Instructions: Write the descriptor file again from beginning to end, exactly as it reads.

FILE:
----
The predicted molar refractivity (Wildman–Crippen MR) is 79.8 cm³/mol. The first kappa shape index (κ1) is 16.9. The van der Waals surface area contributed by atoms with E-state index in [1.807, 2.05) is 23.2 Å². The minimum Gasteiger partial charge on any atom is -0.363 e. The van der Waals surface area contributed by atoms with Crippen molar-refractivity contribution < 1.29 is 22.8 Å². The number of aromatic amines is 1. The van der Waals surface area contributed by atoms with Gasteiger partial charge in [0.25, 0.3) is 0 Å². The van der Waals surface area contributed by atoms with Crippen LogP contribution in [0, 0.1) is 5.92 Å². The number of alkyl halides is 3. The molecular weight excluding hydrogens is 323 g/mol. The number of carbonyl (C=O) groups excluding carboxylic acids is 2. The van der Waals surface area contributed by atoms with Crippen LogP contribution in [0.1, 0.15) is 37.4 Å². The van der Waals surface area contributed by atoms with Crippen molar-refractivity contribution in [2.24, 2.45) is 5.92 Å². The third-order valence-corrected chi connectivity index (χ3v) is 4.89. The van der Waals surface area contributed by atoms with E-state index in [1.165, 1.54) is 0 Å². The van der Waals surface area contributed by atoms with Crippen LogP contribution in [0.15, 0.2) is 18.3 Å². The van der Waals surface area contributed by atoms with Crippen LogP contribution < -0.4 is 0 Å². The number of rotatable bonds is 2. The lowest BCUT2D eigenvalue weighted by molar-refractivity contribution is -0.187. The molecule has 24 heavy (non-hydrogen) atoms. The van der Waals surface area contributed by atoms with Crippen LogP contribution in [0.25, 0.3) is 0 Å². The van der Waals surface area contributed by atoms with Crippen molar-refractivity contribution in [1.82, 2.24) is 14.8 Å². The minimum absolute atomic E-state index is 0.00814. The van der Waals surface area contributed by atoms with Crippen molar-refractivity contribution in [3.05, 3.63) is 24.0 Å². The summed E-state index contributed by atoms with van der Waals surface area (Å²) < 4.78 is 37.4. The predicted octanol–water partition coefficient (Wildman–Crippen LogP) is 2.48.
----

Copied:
The predicted molar refractivity (Wildman–Crippen MR) is 79.8 cm³/mol. The first kappa shape index (κ1) is 16.9. The van der Waals surface area contributed by atoms with E-state index in [1.807, 2.05) is 23.2 Å². The minimum Gasteiger partial charge on any atom is -0.363 e. The van der Waals surface area contributed by atoms with Crippen molar-refractivity contribution < 1.29 is 22.8 Å². The number of aromatic amines is 1. The van der Waals surface area contributed by atoms with Gasteiger partial charge in [0.25, 0.3) is 0 Å². The van der Waals surface area contributed by atoms with Crippen LogP contribution in [0, 0.1) is 5.92 Å². The number of alkyl halides is 3. The molecular weight excluding hydrogens is 323 g/mol. The number of carbonyl (C=O) groups excluding carboxylic acids is 2. The van der Waals surface area contributed by atoms with Crippen LogP contribution in [0.1, 0.15) is 37.4 Å². The van der Waals surface area contributed by atoms with Crippen molar-refractivity contribution in [2.24, 2.45) is 5.92 Å². The third-order valence-corrected chi connectivity index (χ3v) is 4.89. The van der Waals surface area contributed by atoms with E-state index in [1.165, 1.54) is 0 Å². The van der Waals surface area contributed by atoms with Crippen LogP contribution in [0.15, 0.2) is 18.3 Å². The van der Waals surface area contributed by atoms with Crippen LogP contribution < -0.4 is 0 Å². The number of rotatable bonds is 2. The lowest BCUT2D eigenvalue weighted by molar-refractivity contribution is -0.187. The molecule has 24 heavy (non-hydrogen) atoms. The van der Waals surface area contributed by atoms with Crippen LogP contribution in [0.25, 0.3) is 0 Å². The van der Waals surface area contributed by atoms with Crippen molar-refractivity contribution in [1.82, 2.24) is 14.8 Å². The minimum absolute atomic E-state index is 0.00814. The van der Waals surface area contributed by atoms with Crippen molar-refractivity contribution in [3.05, 3.63) is 24.0 Å². The summed E-state index contributed by atoms with van der Waals surface area (Å²) < 4.78 is 37.4. The predicted octanol–water partition coefficient (Wildman–Crippen LogP) is 2.48.